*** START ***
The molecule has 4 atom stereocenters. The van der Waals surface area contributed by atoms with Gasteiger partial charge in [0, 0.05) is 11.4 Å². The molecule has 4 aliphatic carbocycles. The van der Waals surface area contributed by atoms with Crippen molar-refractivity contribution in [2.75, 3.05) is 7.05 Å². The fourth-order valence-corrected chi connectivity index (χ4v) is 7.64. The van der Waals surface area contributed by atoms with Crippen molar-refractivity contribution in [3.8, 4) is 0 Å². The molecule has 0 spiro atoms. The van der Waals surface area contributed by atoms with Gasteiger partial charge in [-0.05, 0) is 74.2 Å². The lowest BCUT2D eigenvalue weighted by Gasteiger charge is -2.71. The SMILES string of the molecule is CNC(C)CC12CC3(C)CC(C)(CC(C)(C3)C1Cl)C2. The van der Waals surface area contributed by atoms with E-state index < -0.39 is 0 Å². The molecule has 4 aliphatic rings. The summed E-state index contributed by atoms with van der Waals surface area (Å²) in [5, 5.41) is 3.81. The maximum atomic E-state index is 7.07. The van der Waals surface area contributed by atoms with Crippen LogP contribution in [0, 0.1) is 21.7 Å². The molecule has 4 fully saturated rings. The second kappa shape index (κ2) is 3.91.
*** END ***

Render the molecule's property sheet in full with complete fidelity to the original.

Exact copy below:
The molecule has 4 atom stereocenters. The van der Waals surface area contributed by atoms with Gasteiger partial charge in [0, 0.05) is 11.4 Å². The molecule has 4 aliphatic carbocycles. The van der Waals surface area contributed by atoms with Crippen molar-refractivity contribution in [2.75, 3.05) is 7.05 Å². The fourth-order valence-corrected chi connectivity index (χ4v) is 7.64. The van der Waals surface area contributed by atoms with Crippen molar-refractivity contribution in [3.8, 4) is 0 Å². The molecule has 0 spiro atoms. The van der Waals surface area contributed by atoms with Gasteiger partial charge in [-0.05, 0) is 74.2 Å². The lowest BCUT2D eigenvalue weighted by Gasteiger charge is -2.71. The SMILES string of the molecule is CNC(C)CC12CC3(C)CC(C)(CC(C)(C3)C1Cl)C2. The van der Waals surface area contributed by atoms with E-state index < -0.39 is 0 Å². The molecule has 4 aliphatic rings. The summed E-state index contributed by atoms with van der Waals surface area (Å²) in [5, 5.41) is 3.81. The maximum atomic E-state index is 7.07. The van der Waals surface area contributed by atoms with Crippen LogP contribution in [0, 0.1) is 21.7 Å². The molecule has 4 fully saturated rings. The second kappa shape index (κ2) is 3.91.